The River and The Road’s sophomore release, Headlights, is heavily influenced by the sounds of the American South West, yet the band manages to reapply those distinct sonic influences of Bluegrass and Country and merge them with the Indie-rock sounds and misty mountain ranges of the West Coast. This marriage of sounds is a successful pairing that creates something new, yet also familiar. In fact, Headlights, captures just the right amount of country for a band that hails from Vancouver, British Columbia.
Andrew Phelan (Singer/Guitarist), Keenan Lawlor (Singer/Banjo), Cole George (Drums), and John Hayes (Bassist), deftly transition between country inspired rockers to quiet Indie ballads throughout Headlights. “I’m Broke”, easily an anthem for any Vancouverite, is a rocking song about the unexpected freedom and creative energy brought about by fiscal insecurity with lyrics like “boy I’ve heard you’ve got a dream, well you can’t hold a pen with money in your hand”. The lyrics are charming and entertaining; perfect for relaxing after a hard day at work – this music eases the blood pumping through tired legs and lets the beer go down crisper and cooler. The album then transitions into a beautiful acoustic based ballad, “Somewhere Far”, easily one of my favourite tracks on the album, this track yearns for escape, the need to go somewhere far, far away. The chorus of, “Let everything go/take me somewhere far” is sung beautifully over arpeggios.
Headlights overall seems to deal with many of the lyrical themes brought up in “Somewhere Far”, of escaping to a new place, and leaving an old life behind. The name of the album, and the name of the band itself seems to connote travel: the headlights of a car, not to mention that rivers and roads are both pathways. This album will hit home for anyone who isn’t quite content, for anyone who is looking for an escape; whether that be just a vacation or a completely different life.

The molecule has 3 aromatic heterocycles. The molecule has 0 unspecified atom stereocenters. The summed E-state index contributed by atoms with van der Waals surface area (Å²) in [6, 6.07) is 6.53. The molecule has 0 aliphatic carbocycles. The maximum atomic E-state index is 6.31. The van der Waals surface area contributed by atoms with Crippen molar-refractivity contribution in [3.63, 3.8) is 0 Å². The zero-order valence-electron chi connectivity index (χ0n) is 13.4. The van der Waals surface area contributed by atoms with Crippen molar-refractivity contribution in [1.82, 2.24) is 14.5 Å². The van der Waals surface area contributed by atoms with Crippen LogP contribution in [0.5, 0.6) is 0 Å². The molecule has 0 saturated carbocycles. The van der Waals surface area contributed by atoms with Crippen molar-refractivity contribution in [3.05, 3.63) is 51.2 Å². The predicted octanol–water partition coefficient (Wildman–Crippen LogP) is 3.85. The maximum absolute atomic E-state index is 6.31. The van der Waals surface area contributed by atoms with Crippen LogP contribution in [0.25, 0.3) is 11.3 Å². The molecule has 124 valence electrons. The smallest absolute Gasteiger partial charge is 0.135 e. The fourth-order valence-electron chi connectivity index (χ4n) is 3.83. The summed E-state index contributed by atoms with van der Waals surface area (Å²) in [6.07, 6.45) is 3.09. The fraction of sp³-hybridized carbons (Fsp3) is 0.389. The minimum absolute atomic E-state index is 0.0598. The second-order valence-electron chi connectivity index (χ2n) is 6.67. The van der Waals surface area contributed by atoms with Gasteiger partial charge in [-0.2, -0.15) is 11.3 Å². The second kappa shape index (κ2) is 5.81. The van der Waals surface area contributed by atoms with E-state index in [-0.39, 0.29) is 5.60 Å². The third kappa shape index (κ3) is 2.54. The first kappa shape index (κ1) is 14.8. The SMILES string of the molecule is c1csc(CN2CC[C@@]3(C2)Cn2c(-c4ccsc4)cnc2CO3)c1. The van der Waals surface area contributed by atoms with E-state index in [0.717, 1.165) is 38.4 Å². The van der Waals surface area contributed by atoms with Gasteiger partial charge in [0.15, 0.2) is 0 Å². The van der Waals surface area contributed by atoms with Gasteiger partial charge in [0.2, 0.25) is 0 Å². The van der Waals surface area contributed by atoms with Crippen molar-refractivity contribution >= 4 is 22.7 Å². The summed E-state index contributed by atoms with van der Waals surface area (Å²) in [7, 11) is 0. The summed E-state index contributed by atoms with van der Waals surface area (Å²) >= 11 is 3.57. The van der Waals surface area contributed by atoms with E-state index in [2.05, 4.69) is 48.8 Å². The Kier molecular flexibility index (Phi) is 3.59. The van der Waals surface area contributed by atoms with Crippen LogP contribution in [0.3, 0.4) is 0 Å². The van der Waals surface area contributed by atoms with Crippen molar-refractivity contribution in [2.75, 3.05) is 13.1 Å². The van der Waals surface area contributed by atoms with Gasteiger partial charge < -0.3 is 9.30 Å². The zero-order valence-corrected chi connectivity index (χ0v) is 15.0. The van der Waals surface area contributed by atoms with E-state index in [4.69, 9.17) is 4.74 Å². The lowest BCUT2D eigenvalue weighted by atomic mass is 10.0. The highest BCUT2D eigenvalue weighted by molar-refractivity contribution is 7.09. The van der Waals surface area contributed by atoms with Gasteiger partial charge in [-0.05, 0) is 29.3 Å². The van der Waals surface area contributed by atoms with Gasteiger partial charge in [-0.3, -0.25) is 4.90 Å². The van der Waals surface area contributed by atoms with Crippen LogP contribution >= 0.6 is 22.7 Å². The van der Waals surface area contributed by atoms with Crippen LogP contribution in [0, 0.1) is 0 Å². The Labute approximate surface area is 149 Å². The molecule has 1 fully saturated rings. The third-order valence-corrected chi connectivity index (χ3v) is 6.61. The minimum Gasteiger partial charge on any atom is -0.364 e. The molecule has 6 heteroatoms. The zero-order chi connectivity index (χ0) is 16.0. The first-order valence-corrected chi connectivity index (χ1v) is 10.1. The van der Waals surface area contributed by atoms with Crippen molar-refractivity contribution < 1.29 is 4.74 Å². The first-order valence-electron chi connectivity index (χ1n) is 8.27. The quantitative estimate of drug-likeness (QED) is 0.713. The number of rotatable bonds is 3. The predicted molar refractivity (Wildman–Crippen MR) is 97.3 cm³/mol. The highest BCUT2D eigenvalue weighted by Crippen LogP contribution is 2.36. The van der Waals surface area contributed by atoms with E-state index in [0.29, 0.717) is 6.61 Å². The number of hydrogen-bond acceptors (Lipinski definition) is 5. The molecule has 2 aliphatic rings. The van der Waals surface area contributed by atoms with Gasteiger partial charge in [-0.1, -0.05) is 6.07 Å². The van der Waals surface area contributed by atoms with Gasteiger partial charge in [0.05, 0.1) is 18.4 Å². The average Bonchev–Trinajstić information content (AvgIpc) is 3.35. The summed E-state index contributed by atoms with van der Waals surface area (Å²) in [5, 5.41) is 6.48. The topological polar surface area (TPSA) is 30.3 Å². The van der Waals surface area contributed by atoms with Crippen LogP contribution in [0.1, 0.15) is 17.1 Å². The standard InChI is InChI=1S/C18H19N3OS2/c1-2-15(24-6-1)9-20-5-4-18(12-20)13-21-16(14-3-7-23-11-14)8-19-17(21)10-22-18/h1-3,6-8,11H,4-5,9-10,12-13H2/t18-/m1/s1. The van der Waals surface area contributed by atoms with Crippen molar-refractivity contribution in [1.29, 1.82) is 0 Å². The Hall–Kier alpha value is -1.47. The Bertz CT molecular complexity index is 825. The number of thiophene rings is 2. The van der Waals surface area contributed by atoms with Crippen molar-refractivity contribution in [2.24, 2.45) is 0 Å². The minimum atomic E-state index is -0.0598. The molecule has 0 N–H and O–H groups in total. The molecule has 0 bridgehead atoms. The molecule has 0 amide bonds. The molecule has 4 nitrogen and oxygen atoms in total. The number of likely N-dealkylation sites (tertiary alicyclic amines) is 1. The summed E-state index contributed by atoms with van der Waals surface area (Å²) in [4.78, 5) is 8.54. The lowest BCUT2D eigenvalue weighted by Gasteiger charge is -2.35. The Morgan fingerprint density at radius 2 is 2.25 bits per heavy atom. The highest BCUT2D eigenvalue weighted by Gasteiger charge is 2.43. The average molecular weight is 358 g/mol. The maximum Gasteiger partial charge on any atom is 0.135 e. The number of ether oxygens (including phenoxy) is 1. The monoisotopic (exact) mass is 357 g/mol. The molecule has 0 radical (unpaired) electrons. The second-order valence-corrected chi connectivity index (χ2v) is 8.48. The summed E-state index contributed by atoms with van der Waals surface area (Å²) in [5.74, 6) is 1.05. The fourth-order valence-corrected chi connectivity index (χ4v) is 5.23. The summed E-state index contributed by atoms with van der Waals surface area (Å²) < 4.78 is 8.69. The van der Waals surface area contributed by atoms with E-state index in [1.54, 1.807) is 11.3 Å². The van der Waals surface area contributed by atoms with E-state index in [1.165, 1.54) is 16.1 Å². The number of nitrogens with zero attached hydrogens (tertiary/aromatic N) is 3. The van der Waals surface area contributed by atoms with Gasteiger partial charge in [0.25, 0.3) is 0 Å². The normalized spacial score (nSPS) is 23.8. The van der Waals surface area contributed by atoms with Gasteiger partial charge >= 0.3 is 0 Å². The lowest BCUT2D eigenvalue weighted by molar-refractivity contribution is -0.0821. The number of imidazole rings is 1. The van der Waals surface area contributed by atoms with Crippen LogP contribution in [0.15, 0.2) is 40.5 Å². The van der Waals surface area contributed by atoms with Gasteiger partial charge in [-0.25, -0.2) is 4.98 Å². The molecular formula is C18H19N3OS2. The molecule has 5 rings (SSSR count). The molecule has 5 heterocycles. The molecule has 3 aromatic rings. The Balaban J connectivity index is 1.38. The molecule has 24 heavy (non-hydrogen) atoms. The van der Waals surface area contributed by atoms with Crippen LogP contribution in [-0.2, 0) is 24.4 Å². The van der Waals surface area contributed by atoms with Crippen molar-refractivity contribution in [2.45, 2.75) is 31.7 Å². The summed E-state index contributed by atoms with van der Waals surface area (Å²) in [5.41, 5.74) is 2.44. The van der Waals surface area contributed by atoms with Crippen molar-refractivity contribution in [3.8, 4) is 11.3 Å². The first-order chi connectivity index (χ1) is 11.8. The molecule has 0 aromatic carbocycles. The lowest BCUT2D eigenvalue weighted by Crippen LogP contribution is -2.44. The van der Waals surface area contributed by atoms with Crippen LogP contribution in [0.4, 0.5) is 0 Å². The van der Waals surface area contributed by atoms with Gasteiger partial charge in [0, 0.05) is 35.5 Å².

“Strange Disease” is the penultimate track on Headlights. “Take me, take me somewhere better” cries the vocalist, wishing for anonymity over duelling banjos and guitar. It’s a song about a sinking friendship, or a break-up, the fact is there is always somewhere better to go and someone better to be. The song is instantly catchy and pertinent, the city where “no one knows how to see” is the strange disease. But it is welcomed, as long as it brings anonymity.
“Weakness” is a track that is drenched in the Blues. Dirty guitar and swindling vocals swirl throughout, and again the lyrical themes are about escape, except this time from an inner turmoil, and inner weakness that cannot be so easily overcome.
“White Flag”, the last track on this album is a sad note to end on, but beautifully composed with acoustic and banjo parts intertwining. “White Flag” seems to comment that escape is purposeless without change – and the sad part is that change is often harder than we think it is. “Days change/ I’m not fast enough to change with them” is sung in a whisper. Sometimes life just whizzes past and it feels like we are still standing still. It’s reassuring to know that others can feel this way as well, and it is in this way that Headlights despite being a sad album is immensely reassuring.
What Headlights does especially well is establish a sense of place, somewhere autumnal, somewhere misty and cold; whether that be a real geography or psycho-sphere, Headlights presents the listener with somewhere to escape from, either permanently or temporarily. Though the soundscape of the album varies between country and indie-rock, the lyrical landscape never shifts, giving it a grounded and real feel. Headlights is beautifully wrought, and is as at home playing in the background while at work in the garage or listening to while watching the pink glow of a spring sunset.
You can check out The River and The Road on Saturday May 9th at the Horseshoe Tavern, Toronto where they’ll be performing for Canadian Music Week.
By Cory Zydyk